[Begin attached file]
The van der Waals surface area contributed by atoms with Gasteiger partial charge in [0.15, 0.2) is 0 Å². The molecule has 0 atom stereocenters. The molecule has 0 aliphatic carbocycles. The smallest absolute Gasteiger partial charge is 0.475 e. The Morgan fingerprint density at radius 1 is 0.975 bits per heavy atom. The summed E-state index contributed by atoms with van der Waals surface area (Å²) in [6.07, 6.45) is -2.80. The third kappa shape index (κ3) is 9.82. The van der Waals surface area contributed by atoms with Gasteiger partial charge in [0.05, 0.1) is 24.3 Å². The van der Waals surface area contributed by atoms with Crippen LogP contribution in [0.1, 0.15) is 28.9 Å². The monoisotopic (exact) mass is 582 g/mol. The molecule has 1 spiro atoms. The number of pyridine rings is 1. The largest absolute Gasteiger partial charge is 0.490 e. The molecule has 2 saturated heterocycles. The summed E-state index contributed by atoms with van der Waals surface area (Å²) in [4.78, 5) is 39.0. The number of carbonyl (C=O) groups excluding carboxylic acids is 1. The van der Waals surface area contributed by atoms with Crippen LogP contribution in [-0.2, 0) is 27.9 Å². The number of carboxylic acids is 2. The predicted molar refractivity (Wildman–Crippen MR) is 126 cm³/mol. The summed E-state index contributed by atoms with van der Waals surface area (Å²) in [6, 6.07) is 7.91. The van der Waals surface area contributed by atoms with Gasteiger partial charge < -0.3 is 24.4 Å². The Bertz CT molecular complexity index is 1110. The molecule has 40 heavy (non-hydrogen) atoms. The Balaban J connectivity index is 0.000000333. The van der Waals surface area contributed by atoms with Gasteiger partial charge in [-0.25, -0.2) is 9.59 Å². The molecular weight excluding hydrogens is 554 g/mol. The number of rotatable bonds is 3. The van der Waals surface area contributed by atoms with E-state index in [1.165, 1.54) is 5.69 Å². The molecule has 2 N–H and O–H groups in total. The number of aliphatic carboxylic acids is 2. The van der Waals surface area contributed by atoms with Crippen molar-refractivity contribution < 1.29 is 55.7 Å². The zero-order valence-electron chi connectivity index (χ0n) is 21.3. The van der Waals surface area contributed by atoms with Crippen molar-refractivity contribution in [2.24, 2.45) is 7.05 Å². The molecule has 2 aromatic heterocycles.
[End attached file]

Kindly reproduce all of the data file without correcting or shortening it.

The van der Waals surface area contributed by atoms with Gasteiger partial charge in [0.15, 0.2) is 0 Å². The molecule has 0 atom stereocenters. The molecule has 0 aliphatic carbocycles. The smallest absolute Gasteiger partial charge is 0.475 e. The Morgan fingerprint density at radius 1 is 0.975 bits per heavy atom. The summed E-state index contributed by atoms with van der Waals surface area (Å²) in [6.07, 6.45) is -2.80. The third kappa shape index (κ3) is 9.82. The van der Waals surface area contributed by atoms with Gasteiger partial charge in [0.05, 0.1) is 24.3 Å². The van der Waals surface area contributed by atoms with Crippen LogP contribution in [0.1, 0.15) is 28.9 Å². The monoisotopic (exact) mass is 582 g/mol. The molecule has 1 spiro atoms. The number of pyridine rings is 1. The largest absolute Gasteiger partial charge is 0.490 e. The molecule has 2 saturated heterocycles. The summed E-state index contributed by atoms with van der Waals surface area (Å²) in [4.78, 5) is 39.0. The number of carbonyl (C=O) groups excluding carboxylic acids is 1. The van der Waals surface area contributed by atoms with Crippen LogP contribution in [-0.2, 0) is 27.9 Å². The number of carboxylic acids is 2. The predicted molar refractivity (Wildman–Crippen MR) is 126 cm³/mol. The summed E-state index contributed by atoms with van der Waals surface area (Å²) in [6, 6.07) is 7.91. The van der Waals surface area contributed by atoms with Gasteiger partial charge < -0.3 is 24.4 Å². The Bertz CT molecular complexity index is 1110. The molecule has 40 heavy (non-hydrogen) atoms. The Balaban J connectivity index is 0.000000333. The van der Waals surface area contributed by atoms with Gasteiger partial charge in [-0.25, -0.2) is 9.59 Å². The molecular weight excluding hydrogens is 554 g/mol. The number of rotatable bonds is 3. The van der Waals surface area contributed by atoms with E-state index in [1.165, 1.54) is 5.69 Å². The molecule has 2 N–H and O–H groups in total. The number of aliphatic carboxylic acids is 2. The van der Waals surface area contributed by atoms with Crippen molar-refractivity contribution < 1.29 is 55.7 Å². The zero-order valence-electron chi connectivity index (χ0n) is 21.3. The van der Waals surface area contributed by atoms with Crippen molar-refractivity contribution in [2.24, 2.45) is 7.05 Å². The molecule has 2 aromatic heterocycles.